10 Drinks That Help and Hurt Your Heart
It seems supermarket shelves are brimming over with different beverages, and making a heart-healthy choice can be particularly challenging! So, what really makes for the perfect healthy drink?
Water is the ideal beverage, with zero calories, and 100% hydration! Aim to have 6-8 cups each day. If plain water isn’t your thing, why not liven it up a little with a few slices of lemon, lime, or cucumber? Or, if you go for flavored water, be sure to check the nutritional label, as they can be very high in sugar, or artificial sweeteners.
Low-fat milk or soymilk are also healthy beverage alternatives, and considering most of us don’t get enough calcium, a glass of milk each day can be particularly useful. If you opt for soymilk, look out for the calcium enriched version. Sterol-fortified milks are available, which can be useful if you’re trying to lower cholesterol levels.
Whole fruit juice
When choosing fruit juice, select those that are 100 percent whole, with no added sugar. A small glass (4 ounces) makes up one serving, which is the recommended daily amount. You can also purchase a sterol-fortified version, which will help to lower high cholesterol levels, and reduce inflammation – a process which plays and important role in the development of heart disease.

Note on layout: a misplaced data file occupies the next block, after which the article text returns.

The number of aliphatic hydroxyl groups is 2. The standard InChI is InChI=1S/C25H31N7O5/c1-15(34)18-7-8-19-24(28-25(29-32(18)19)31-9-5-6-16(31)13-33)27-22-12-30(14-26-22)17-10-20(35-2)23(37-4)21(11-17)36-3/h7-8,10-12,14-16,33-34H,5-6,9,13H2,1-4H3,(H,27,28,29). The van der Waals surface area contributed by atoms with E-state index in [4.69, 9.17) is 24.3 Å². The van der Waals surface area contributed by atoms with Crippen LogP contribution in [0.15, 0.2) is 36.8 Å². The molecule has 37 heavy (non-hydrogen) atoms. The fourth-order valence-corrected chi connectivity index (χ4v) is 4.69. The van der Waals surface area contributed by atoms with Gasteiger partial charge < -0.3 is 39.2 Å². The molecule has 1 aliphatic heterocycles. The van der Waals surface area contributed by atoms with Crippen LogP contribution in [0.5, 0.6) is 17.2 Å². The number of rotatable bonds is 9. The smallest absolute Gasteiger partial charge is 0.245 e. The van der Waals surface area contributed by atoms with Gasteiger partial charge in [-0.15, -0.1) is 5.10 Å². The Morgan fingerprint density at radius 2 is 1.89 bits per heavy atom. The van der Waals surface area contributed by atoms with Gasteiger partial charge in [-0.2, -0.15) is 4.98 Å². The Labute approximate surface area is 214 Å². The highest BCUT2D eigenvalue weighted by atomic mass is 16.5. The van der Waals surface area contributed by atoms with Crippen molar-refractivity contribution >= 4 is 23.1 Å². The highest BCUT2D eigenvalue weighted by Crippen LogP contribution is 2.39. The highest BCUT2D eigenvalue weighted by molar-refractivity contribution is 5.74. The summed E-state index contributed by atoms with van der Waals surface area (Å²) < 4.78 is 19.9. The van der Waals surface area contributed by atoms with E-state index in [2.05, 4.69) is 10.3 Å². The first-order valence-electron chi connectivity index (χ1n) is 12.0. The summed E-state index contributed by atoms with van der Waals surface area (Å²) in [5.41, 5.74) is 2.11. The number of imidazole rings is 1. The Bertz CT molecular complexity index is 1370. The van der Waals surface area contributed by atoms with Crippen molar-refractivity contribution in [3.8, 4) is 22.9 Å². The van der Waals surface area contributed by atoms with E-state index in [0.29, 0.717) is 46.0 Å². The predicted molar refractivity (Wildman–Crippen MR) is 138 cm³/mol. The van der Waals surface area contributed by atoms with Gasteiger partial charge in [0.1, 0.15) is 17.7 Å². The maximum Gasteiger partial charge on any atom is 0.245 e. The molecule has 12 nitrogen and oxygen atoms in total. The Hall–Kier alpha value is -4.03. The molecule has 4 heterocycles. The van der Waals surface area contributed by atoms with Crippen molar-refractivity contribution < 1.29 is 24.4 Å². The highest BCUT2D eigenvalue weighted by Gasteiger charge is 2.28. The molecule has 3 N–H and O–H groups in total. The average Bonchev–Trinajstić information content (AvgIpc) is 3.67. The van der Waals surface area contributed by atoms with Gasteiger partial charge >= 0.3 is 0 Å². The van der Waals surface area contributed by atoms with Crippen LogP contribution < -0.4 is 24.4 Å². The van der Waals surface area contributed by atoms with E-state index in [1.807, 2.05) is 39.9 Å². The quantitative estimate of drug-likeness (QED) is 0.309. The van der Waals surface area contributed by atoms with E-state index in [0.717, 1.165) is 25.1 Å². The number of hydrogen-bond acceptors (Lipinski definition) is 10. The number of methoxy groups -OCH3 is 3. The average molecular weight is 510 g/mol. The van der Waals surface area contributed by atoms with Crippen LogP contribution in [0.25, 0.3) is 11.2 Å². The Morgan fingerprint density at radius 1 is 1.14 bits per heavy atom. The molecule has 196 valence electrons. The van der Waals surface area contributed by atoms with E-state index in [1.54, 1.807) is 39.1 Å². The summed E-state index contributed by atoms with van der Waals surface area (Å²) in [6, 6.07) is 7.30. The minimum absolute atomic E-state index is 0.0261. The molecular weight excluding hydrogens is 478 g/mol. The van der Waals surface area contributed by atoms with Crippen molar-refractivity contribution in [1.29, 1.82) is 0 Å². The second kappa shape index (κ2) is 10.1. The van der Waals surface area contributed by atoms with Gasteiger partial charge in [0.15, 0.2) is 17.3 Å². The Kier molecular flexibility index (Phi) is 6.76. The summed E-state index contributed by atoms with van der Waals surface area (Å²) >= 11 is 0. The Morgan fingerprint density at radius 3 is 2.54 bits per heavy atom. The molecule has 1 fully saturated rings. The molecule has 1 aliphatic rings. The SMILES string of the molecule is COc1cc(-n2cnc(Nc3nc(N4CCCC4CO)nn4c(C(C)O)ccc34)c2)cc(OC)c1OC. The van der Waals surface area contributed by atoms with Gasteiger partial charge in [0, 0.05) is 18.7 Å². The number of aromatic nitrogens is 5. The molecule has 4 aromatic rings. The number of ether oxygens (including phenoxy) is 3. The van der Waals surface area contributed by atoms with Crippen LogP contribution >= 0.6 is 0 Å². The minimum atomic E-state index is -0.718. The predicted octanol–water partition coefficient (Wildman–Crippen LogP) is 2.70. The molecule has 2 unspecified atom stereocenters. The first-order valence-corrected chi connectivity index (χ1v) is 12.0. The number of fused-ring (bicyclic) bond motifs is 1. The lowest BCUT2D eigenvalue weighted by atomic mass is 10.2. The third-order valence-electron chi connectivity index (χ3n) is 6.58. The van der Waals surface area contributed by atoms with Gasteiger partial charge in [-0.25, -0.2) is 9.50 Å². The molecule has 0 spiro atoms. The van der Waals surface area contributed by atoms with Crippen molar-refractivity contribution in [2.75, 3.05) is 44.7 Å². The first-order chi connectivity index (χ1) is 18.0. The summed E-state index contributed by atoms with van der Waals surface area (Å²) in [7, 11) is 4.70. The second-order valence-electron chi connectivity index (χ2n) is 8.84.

Tea is suggested to reduce the risk of stroke, some cancers and heart disease. A review carried out in 2001 of 10 follow-up studies, found that the risk of heart attack was reduced by 11 percent when three cups of tea per day were consumed (237ml).
Sports drinks are lower in calories than fruit juice or soda. However, they don’t have the same nutritional goodness as fruit juice, or milk. And water should still be your drink of choice if your physical activity lasts less than 60 minutes.
Coffee has been credited as being “heart healthy,” but if it’s laden with cream and sugar, it will play havoc with your diet! Creamy coffee drinks can range anywhere from 300 to a whopping 500 calories, depending on your choice. However, there are lower calorie options available, for example plain black coffees, skinny lattes, or for something completely different, herbal teas.
Alcohol is often an underestimated calorie source. The Consumer Federation of American have produced a handy Alcohol Facts chart, which provides details of the calorie content of alcoholic drinks on the market. But you should always take into consideration what mixer you use, as they can almost double the calorie content of your drink.
Researchers actually think that soda drinkers are more likely to have a lower intake of important nutrients, such as vitamin C, vitamin A, folate, magnesium, and calcium. It’s best to steer clear of soft drinks as much as possible – with 10 teaspoons of sugar per can; it’s pretty clear how unhealthy they are.
If you’re trying to lose weight obviously diet drinks are a good choice, however I’d recommend consuming in moderation (once each week), as artificial sweeteners are best avoided, if at all possible.